aw, thank you for social-media-stalking me. I appreciate your support (and to all the other hundreds of thousands—how did that happen—of followers out there). well, David Bowie once said, “I DON’T KNOW WHERE I’M GOING, BUT I PROMISE YOU IT WON’T BE BORING.” that’s become my motto. I left Teen Vogue full-time last October (still writing for them, of course. check out their March issue!). I loved my seven years there, Amy Astley taught me so much about how to be an editor and just a good person overall. really, though, there’s no dramatic story: I just knew that I wanted to learn new things (digital! e-commerce! product design!), write for new places (Vogue! Elle! Wall Street Journal! Vogue China!), and see as much of the world as possible, so that I could feel my brain expand and learn new things again. I know a lot of people were, like, “oh my goodness, why would you leave a wonderful, stable job to be freelance?” (um, my mother said that. except swap in “oh my goodness” with “what is wrong with you”, haha). this is why—and this is advice for all you lovely ladies and gents reading out there: the purpose of life isn’t to be stable, safe. you owe it to yourself to live life to the fullest and to maximize every single opportunity you are blessed with. xx
oh dear, it sounds like you’ve been having a hard time with someone lately. (there’s almost always a “someone” instigating, isn’t there?). I hope everything’s okay! so, here are my thoughts on your questions: no, you’re not wrong for what you’re feeling or thinking. the magazine industry tends to attract driven, ambitious people and with that can come a fair amount of drama. it’s not an industry that’s like booming either—it’s getting smaller and more difficult to find jobs, so there’s that contributing to everything as well. but my point of view is that you could be in any industry—neurosurgery! academia! zoology! (what a random assortment of jobs I chose, btw)—and it would be similarly cutthroat and backstabby. because, really, it comes down to one person/group of people who like causing drama. your mission, should you choose to accept it, is to be super-aware of these folks and to steer clear of them (be polite and nice, of course, though). find the people that you trust, that you feel comfortable around, and that are true friends. they exist. I know they do, because I myself found a group like that, even in the fashion industry. you obviously love writing—it’s so hard to find your passion in life. don’t let someone take that away from you.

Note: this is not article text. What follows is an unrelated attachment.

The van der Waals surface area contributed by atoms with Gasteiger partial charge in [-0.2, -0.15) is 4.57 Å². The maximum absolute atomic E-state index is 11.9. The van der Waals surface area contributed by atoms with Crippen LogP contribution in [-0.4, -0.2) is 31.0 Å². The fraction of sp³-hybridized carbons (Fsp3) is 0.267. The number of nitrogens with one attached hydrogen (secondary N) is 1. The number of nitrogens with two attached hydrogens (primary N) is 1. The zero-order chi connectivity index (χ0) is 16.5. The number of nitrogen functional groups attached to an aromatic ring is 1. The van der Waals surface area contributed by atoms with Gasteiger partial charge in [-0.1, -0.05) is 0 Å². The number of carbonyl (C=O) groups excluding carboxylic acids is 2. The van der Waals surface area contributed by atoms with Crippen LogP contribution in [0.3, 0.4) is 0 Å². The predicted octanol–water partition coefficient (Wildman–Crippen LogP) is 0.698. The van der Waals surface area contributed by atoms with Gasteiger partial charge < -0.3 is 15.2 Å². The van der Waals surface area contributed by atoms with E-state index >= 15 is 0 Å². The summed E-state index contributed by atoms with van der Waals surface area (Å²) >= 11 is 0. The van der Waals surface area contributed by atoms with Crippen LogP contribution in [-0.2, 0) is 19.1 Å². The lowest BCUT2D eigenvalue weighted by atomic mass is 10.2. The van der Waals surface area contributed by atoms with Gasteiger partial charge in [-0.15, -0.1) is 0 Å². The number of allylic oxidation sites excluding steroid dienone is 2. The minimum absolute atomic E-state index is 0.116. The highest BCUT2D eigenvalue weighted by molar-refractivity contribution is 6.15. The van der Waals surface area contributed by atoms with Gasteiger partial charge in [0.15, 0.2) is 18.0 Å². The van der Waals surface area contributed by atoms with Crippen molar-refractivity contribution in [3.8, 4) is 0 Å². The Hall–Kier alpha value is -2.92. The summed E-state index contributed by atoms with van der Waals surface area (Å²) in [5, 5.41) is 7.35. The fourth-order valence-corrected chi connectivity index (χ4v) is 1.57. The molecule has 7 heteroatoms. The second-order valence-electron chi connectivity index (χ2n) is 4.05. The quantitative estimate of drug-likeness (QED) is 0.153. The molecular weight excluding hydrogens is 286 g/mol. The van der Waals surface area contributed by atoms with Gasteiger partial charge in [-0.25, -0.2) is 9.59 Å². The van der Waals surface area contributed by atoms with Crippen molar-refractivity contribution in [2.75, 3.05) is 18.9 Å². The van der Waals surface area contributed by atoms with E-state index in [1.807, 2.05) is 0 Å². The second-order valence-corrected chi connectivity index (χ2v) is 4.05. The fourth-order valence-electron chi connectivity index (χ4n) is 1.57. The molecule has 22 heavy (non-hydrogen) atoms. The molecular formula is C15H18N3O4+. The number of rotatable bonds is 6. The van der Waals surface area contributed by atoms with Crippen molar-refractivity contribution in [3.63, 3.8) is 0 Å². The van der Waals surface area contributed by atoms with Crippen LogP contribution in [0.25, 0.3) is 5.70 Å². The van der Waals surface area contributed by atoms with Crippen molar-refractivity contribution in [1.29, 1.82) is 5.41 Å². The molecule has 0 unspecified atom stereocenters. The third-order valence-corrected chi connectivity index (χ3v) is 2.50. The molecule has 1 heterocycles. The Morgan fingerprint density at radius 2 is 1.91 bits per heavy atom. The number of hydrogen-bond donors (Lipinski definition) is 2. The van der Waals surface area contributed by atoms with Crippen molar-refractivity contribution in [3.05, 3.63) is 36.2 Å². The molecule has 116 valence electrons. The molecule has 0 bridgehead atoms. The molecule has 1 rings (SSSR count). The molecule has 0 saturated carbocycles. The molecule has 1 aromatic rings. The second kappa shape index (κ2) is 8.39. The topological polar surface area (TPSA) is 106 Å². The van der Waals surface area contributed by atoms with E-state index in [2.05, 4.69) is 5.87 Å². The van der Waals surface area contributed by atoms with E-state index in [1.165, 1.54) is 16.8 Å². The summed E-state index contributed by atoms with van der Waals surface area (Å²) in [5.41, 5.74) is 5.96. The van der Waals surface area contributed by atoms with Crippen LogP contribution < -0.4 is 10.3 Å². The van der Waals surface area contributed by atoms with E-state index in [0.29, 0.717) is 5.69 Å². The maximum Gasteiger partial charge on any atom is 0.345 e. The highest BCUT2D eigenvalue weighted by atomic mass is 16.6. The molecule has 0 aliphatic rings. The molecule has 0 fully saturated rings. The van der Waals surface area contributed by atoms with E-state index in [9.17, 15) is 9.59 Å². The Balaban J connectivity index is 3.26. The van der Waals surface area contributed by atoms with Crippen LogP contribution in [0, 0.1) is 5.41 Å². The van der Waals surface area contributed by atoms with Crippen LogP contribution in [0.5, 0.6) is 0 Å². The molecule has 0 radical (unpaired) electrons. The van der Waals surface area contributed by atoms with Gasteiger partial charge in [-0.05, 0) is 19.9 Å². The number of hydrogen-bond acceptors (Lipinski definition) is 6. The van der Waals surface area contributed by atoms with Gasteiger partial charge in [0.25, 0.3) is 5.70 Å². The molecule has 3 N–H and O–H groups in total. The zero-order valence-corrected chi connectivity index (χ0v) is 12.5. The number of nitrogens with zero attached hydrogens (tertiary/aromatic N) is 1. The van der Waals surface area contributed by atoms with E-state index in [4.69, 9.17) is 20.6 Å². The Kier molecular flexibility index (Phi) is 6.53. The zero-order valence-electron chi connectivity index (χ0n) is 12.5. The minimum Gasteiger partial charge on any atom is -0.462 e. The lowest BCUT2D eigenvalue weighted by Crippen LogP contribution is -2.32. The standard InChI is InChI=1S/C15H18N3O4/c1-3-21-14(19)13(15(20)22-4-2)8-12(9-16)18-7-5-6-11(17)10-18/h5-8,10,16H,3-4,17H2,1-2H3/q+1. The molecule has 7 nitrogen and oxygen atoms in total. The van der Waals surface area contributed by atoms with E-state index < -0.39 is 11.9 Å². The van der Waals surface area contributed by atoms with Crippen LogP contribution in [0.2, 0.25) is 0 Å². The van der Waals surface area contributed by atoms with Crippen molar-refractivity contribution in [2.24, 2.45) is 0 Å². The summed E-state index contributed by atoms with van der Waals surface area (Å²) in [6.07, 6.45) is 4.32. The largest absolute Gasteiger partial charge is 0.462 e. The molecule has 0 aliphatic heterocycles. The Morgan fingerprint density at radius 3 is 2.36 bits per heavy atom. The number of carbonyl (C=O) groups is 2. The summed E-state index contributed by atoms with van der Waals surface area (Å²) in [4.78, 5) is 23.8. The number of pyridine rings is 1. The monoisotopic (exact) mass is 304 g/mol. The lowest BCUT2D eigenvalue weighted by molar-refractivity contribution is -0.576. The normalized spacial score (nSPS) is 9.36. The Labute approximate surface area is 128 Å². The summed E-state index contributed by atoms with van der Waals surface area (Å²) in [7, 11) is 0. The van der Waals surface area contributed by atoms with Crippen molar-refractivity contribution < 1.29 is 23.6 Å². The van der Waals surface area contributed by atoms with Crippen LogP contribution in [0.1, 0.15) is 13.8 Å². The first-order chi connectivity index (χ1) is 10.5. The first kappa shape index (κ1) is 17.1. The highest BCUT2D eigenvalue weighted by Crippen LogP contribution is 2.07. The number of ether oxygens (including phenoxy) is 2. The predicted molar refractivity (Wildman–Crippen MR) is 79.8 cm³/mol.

hooray, I’m glad to be a force for skincare good. your message made my day! so, serum 101: just as basecoat is the most important step of a manicure (this one has been my favorite for the last two years), serum is like basecoat for the skin, a crucial first step. the analogy is a tad jumbled but basically what serum does is deliver a straight shot of beneficial ingredients to the skin (they’re often pricier than plain lotions because they’re more concentrated) plus deliver on benefits like hydration, brightening, etc. so, it’s up to you to choose what kind of serum you need. if you’re looking to fade dark spots, perhaps try Clinique or L’Oreal. remember to wear SPF during the day as well, since just as sun darkens the rest of your skin, it can darken dark spots. and for those of you looking for hydration (it’s so deeply dry out there this time of year), these are two of my favorite serums for deep moisturization: Dermalogica and Ren.
Stefano Tonchi! Hamish Bowles! Mark Holgate! Andre Leon Talley! Eric Wilson! Ariel Foxman! Derek Blasberg! Andrew Bevan! Hal Rubenstein! Joe Zee! (the list goes on.) listen, anytime someone tells you something that you know in your gut is simply not true (which must be the case, otherwise you wouldn’t be asking me for validation, no?), just tune it out. the world is full of naysayers—people LOVE telling other people what they can’t do. prove them wrong…
someone call me a cardiologist because your question just gave me heart palpitations. well, first of all, I’m glad you’re acknowledging your skin sins. although, first of all, there’s probably nothing wrong with the acne cleanser you’re using or the Dove cream you’re slathering on your sad, parched face. what is a major problem, though, or as Julia Roberts would say in Pretty Woman: “Big mistake. Big. Huge”, is that you aren’t removing makeup at night. that is not good. I’m picturing it seeping into your pores right now. seeping into your eyelash follicles, making your lashes sad and puny. okay, enough lecturing! here’s a basic skincare routine I recommend: *remove your makeup every night (even if it’s Yes to Carrots makeup removers. which I like a lot, by the way) *wash your face every night (it can be with something as simple as Cetaphil) *use a serum for your skin type (since you said “parched”, I’m going to recommend this one—it’s a splurge, but it’s worth it. I think serums are worth their weight in gold) and *night cream (this one is good for sad-looking skin). use an SPF during the day. this alone will make your skin happier and less arid. and, when you see a difference in a few weeks and want to graduate to masks and treatments, drop me another line ^_^